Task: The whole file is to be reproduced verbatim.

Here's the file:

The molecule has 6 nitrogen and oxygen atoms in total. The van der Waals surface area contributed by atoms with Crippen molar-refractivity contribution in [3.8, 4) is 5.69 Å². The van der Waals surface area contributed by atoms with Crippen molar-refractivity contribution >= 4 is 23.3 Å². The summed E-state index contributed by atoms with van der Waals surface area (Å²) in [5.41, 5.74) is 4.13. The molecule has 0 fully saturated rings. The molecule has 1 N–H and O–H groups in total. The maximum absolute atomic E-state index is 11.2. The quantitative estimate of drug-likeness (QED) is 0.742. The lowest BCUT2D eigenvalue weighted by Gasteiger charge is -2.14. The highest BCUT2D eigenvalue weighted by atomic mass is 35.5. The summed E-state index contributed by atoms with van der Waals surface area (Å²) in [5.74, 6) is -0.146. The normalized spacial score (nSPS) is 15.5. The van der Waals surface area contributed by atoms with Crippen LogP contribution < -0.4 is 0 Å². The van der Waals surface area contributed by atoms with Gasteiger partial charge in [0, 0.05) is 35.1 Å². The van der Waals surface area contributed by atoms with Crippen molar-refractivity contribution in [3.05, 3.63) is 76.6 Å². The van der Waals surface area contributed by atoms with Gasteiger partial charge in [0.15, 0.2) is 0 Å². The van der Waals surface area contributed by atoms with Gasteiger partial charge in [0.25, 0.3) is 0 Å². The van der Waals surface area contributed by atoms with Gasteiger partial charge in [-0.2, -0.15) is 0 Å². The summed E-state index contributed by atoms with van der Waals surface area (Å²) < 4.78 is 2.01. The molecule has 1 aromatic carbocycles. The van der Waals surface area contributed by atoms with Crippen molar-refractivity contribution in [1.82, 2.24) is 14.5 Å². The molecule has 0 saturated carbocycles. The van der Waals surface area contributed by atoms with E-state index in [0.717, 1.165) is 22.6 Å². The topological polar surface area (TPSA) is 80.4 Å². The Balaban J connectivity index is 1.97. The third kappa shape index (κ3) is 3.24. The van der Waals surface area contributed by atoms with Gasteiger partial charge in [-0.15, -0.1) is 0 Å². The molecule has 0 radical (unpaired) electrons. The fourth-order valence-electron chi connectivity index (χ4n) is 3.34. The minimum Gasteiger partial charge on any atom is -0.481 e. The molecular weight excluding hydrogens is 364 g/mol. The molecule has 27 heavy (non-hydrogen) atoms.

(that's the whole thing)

The molecule has 6 nitrogen and oxygen atoms in total. The van der Waals surface area contributed by atoms with Crippen molar-refractivity contribution in [3.8, 4) is 5.69 Å². The van der Waals surface area contributed by atoms with Crippen molar-refractivity contribution >= 4 is 23.3 Å². The summed E-state index contributed by atoms with van der Waals surface area (Å²) in [5.41, 5.74) is 4.13. The molecule has 0 fully saturated rings. The molecule has 1 N–H and O–H groups in total. The maximum absolute atomic E-state index is 11.2. The quantitative estimate of drug-likeness (QED) is 0.742. The lowest BCUT2D eigenvalue weighted by Gasteiger charge is -2.14. The highest BCUT2D eigenvalue weighted by atomic mass is 35.5. The summed E-state index contributed by atoms with van der Waals surface area (Å²) in [5.74, 6) is -0.146. The normalized spacial score (nSPS) is 15.5. The van der Waals surface area contributed by atoms with Crippen LogP contribution < -0.4 is 0 Å². The van der Waals surface area contributed by atoms with Gasteiger partial charge in [0, 0.05) is 35.1 Å². The van der Waals surface area contributed by atoms with Crippen molar-refractivity contribution in [3.05, 3.63) is 76.6 Å². The van der Waals surface area contributed by atoms with Gasteiger partial charge in [0.15, 0.2) is 0 Å². The van der Waals surface area contributed by atoms with Gasteiger partial charge in [0.25, 0.3) is 0 Å². The van der Waals surface area contributed by atoms with Gasteiger partial charge in [-0.2, -0.15) is 0 Å². The summed E-state index contributed by atoms with van der Waals surface area (Å²) < 4.78 is 2.01. The molecule has 1 aromatic carbocycles. The van der Waals surface area contributed by atoms with Crippen molar-refractivity contribution in [1.82, 2.24) is 14.5 Å². The molecule has 0 saturated carbocycles. The van der Waals surface area contributed by atoms with E-state index in [0.717, 1.165) is 22.6 Å². The topological polar surface area (TPSA) is 80.4 Å². The Balaban J connectivity index is 1.97. The third kappa shape index (κ3) is 3.24. The van der Waals surface area contributed by atoms with Gasteiger partial charge in [-0.15, -0.1) is 0 Å². The molecule has 0 radical (unpaired) electrons. The fourth-order valence-electron chi connectivity index (χ4n) is 3.34. The minimum Gasteiger partial charge on any atom is -0.481 e. The molecular weight excluding hydrogens is 364 g/mol. The molecule has 27 heavy (non-hydrogen) atoms.